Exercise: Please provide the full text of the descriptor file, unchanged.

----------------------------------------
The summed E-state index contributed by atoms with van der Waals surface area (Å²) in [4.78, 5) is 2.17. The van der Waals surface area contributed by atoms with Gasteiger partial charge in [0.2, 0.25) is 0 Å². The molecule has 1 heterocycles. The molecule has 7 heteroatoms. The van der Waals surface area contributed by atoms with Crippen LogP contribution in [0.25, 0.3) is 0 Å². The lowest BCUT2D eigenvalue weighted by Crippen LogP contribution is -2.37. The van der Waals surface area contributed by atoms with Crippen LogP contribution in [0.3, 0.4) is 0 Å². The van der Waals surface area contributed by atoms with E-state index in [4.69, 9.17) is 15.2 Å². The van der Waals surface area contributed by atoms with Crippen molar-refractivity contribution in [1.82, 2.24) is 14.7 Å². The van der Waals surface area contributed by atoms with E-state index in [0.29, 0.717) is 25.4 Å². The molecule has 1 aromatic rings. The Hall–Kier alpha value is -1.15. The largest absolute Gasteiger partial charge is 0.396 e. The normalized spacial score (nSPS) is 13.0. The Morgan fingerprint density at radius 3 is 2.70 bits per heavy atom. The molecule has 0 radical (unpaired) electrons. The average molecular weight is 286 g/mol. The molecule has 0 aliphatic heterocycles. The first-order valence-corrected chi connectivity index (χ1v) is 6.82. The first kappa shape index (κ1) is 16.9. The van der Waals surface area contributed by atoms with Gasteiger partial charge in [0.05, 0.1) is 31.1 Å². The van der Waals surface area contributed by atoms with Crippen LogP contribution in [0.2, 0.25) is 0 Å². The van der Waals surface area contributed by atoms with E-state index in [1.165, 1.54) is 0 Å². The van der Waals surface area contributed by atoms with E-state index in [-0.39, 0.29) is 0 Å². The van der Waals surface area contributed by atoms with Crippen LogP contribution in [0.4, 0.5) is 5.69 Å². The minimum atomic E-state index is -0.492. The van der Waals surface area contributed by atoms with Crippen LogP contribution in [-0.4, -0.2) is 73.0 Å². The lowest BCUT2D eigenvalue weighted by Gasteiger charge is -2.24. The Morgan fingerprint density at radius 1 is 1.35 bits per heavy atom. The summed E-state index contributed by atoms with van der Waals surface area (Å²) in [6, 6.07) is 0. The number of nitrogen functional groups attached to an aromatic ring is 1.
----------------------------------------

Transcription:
The summed E-state index contributed by atoms with van der Waals surface area (Å²) in [4.78, 5) is 2.17. The van der Waals surface area contributed by atoms with Gasteiger partial charge in [0.2, 0.25) is 0 Å². The molecule has 1 heterocycles. The molecule has 7 heteroatoms. The van der Waals surface area contributed by atoms with Crippen LogP contribution in [0.25, 0.3) is 0 Å². The lowest BCUT2D eigenvalue weighted by Crippen LogP contribution is -2.37. The van der Waals surface area contributed by atoms with Crippen LogP contribution in [0.3, 0.4) is 0 Å². The van der Waals surface area contributed by atoms with E-state index in [4.69, 9.17) is 15.2 Å². The van der Waals surface area contributed by atoms with Crippen molar-refractivity contribution in [1.82, 2.24) is 14.7 Å². The van der Waals surface area contributed by atoms with E-state index in [0.29, 0.717) is 25.4 Å². The molecule has 1 aromatic rings. The Hall–Kier alpha value is -1.15. The largest absolute Gasteiger partial charge is 0.396 e. The normalized spacial score (nSPS) is 13.0. The Morgan fingerprint density at radius 3 is 2.70 bits per heavy atom. The molecule has 0 radical (unpaired) electrons. The average molecular weight is 286 g/mol. The molecule has 0 aliphatic heterocycles. The first-order valence-corrected chi connectivity index (χ1v) is 6.82. The first kappa shape index (κ1) is 16.9. The van der Waals surface area contributed by atoms with Gasteiger partial charge in [0.05, 0.1) is 31.1 Å². The van der Waals surface area contributed by atoms with Crippen LogP contribution in [0.2, 0.25) is 0 Å². The van der Waals surface area contributed by atoms with E-state index in [1.165, 1.54) is 0 Å². The van der Waals surface area contributed by atoms with E-state index in [-0.39, 0.29) is 0 Å². The van der Waals surface area contributed by atoms with Crippen LogP contribution in [0.4, 0.5) is 5.69 Å². The minimum atomic E-state index is -0.492. The van der Waals surface area contributed by atoms with Crippen LogP contribution in [-0.4, -0.2) is 73.0 Å². The lowest BCUT2D eigenvalue weighted by Gasteiger charge is -2.24. The Morgan fingerprint density at radius 1 is 1.35 bits per heavy atom. The summed E-state index contributed by atoms with van der Waals surface area (Å²) in [6, 6.07) is 0. The number of nitrogen functional groups attached to an aromatic ring is 1.